During the visit, I learned that SISDC has a very unique way of describing their corporate culture. Specifically, it is described as being like: (1) the “wind” – meaning as speedy as the wind; (2) the “forest” – meaning to be as compact as the forest; (3) “fire” – meaning as aggressive as fire; and (4) the “mountain” – meaning as firm as a mountain.
The next stops on the tour were the Suzhou Science & Technology Town (SSTT), the biomedical engineering park (also known as MedPark) and Suzhou New & Hi-Tech Industrial Development Zone (SND).
A very nice buffet lunch was served to the Delegation at a local hotel after the tour of the SND. The buffet contained some very unique items from across several different cultures (Chinese, Japanese and Muslim). I experienced some firsts, namely, Kettle Cooked Bullfrog, chicken feet and pig ears.
After lunch, the Delegation made their way via bus to Pudong Airport to catch a flight to Wuhan. On the way, several in the Delegation noticed that the sky was getting darker. I turned to my colleague Justin Alden, from Wanno Capital LLC., and said, “Justin, I think it’s gonna rain”. Justin looked out the window and turned to me and smiled and said, “Nope, that’s just the pollution.” And yes, Justin was right. It was the pollution. Several of us in the Delegation have been commenting on how each and every day the morning seems to start out bright and sunny but by mid-day the pollution rolls in and the sky gets very gray. I have never experienced pollution like I have thus far in China.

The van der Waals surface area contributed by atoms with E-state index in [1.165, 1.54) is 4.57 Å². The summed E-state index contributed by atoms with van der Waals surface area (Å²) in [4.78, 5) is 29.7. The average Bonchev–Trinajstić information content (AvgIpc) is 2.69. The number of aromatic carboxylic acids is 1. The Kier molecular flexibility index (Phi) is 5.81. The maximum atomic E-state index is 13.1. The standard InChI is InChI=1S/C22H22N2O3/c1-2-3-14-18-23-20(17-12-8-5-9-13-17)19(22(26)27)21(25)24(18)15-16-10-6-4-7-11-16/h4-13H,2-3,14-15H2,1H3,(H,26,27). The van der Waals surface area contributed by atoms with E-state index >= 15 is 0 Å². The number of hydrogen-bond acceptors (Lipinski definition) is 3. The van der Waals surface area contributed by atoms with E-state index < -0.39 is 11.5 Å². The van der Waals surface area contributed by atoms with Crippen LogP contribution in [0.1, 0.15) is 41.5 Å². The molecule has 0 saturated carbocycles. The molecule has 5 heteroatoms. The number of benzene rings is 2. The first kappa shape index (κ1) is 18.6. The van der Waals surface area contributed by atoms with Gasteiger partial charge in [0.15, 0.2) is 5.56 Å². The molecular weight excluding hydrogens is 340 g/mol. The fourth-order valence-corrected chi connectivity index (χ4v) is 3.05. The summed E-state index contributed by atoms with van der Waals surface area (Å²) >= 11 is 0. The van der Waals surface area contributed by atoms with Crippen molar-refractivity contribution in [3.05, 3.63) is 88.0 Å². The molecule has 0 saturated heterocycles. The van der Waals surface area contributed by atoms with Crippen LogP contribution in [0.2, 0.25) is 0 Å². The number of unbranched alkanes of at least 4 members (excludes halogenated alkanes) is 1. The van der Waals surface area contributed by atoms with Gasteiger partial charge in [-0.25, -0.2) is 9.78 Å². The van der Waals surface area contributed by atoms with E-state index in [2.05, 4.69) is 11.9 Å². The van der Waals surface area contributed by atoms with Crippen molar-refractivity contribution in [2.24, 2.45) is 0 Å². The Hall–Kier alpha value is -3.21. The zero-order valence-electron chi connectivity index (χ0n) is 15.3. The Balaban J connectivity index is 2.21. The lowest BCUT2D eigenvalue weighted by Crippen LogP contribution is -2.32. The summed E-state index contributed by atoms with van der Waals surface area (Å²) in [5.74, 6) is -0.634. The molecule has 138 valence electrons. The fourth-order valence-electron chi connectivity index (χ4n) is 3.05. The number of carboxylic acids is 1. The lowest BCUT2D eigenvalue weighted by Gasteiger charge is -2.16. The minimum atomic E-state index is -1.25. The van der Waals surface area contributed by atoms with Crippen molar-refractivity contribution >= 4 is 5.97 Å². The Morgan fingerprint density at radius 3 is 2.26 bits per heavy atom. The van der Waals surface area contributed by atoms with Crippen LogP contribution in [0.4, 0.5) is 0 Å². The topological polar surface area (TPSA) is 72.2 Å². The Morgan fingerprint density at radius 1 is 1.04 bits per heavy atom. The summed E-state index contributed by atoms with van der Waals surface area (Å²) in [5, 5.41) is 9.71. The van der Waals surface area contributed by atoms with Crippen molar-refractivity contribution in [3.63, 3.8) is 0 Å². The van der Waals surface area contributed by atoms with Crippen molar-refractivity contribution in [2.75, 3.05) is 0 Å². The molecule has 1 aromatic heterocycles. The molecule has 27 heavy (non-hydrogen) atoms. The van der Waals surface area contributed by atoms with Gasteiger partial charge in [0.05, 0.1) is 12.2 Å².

For those of you wondering about Wuhan, it is the capital of Hubei province, and is one of the largest and most important cities in China. Specifically, it is recognized as the political, economic, financial, cultural, educational, and transportation center of Central China. In China, Wuhan ranks fourth in population and third in science and technology.
Tomorrow begins the 6th Wuhan Service Outsourcing Industry Development and Cooperation International Forum.
Delegate Spotlight: Sandy Forbes from Vancouver, British Columbia.
Sandy is the Director of Information Technology & Sustainability for Vancity. Sandy’s responsibilities involve ensuring that the IT infrastructure for Vancity is stable, secure and sustainable. Sandy has placed particular emphasis on sustainability in his role as Director for Vancity. He has introduced a number of new innovative programs to facilitate and improve Vancity’s sustainability. First, Sandy replaced the traditional trash cans in the office with significantly smaller sized trash cans. Although unpopular at first, this measure has contributed significantly to the reduction of waste in the company. Second, he instituted an active composting program. As a result, Vancity now composts all of their organic matter – everything from banana peels, to tea bags, to coffee cups, etc. The composting program includes the use of compost bins on each floor that the cleaning staff removes while cleaning at night. Third, Sandy is establishing a sky or roof top garden on the company premises. The sky garden is being implemented in two phases. The first phase involves providing enough green space for the staff. The second phase involves developing a sustainable garden that Vancity will use to attract local farmers to come and grow crops to then sell to the local community. Fourth, in connection with their servers, Vancity partnered with BC Hydroelectric to identify opportunities to reduce their energy consumption and carbon footprint. As a result of this program, the company went from 250 servers to just 5 servers. Sandy’s efforts have helped Vancity to be able to realize a cost savings of 35% per year and have reduced its carbon footprint by 7%.
To view the next blog in this series, click here.